Yagi antenna installed in the atticWhile I was in the attic, I also rescued my 10m dipole. It didn’t fair so well amongst the Ethernet, power, and phone cables running up there. I had S9 noise and birdies scattered all over the 10m band. This solution is for another post to follow. Check back as I’ll show you next how I get on HF without ticking the neighbors off with huge, permanent antennas.

Xastir

xastir_screenshot_10_9I’ve mentioned Xastir many times before, and it seems to be better and better every time I use it. My original issue was that my KAM TNC would not recognize much of the information that was passed to it. The developers added a delay that accommodates my slower TNC.

The other day I noticed that I could not send any messages through Xastir. I contacted one of the developers, but right off hand he didn’t have an answer. I continued to poke through the settings, and I finally found the setting that fixed this issue. I went to “File -> Configure -> Timing”. The setting that I changed was “Serial Inter-Char Delay (ms)”. I changed it from 1 to 30, and now messages go through as they should without my TNC hiccuping. Be sure that when you find something that works that you “Save Config Now!”.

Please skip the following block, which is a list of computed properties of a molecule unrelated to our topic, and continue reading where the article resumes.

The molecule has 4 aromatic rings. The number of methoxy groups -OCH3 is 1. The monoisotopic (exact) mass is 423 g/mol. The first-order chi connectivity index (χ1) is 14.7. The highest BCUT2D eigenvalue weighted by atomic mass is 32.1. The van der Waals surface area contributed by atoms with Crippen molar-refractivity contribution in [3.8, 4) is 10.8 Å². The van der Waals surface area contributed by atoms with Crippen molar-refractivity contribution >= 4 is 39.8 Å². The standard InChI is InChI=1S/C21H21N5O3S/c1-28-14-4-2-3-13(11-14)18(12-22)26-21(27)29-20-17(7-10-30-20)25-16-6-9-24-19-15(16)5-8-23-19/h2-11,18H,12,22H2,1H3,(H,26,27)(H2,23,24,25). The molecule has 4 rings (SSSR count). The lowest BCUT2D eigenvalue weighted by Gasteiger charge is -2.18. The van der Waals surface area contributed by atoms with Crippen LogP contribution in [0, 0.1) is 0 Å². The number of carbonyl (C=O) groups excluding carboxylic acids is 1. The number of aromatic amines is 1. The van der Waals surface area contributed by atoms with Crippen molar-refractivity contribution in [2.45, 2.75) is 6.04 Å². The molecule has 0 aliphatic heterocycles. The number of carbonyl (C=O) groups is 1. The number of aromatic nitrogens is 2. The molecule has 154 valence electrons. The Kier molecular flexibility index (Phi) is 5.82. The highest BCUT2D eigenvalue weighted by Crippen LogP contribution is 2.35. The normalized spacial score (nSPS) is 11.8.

Welcome to my new ham radio blog

W1RCP
(old call: KK4FGM)

I have had quite a few changes lately. I applied for a vanity call sign in July 2013, and I was granted my new call sign and purchased a new house. Many things in life have changed, so now I’m blogging from scratch. If you want to view any of my past adventures, check them out at http://tech-tut.com/ham/.

I’m in a new home, and I live in the city with a tiny yard and neighbors, so things will be much different. Such is the life of a ham that wants to keep the surroundings happy. No more crazy towers and and the like. Everything has to be incognito now.

Hope to hear you on the air!

Robbie, W1RCP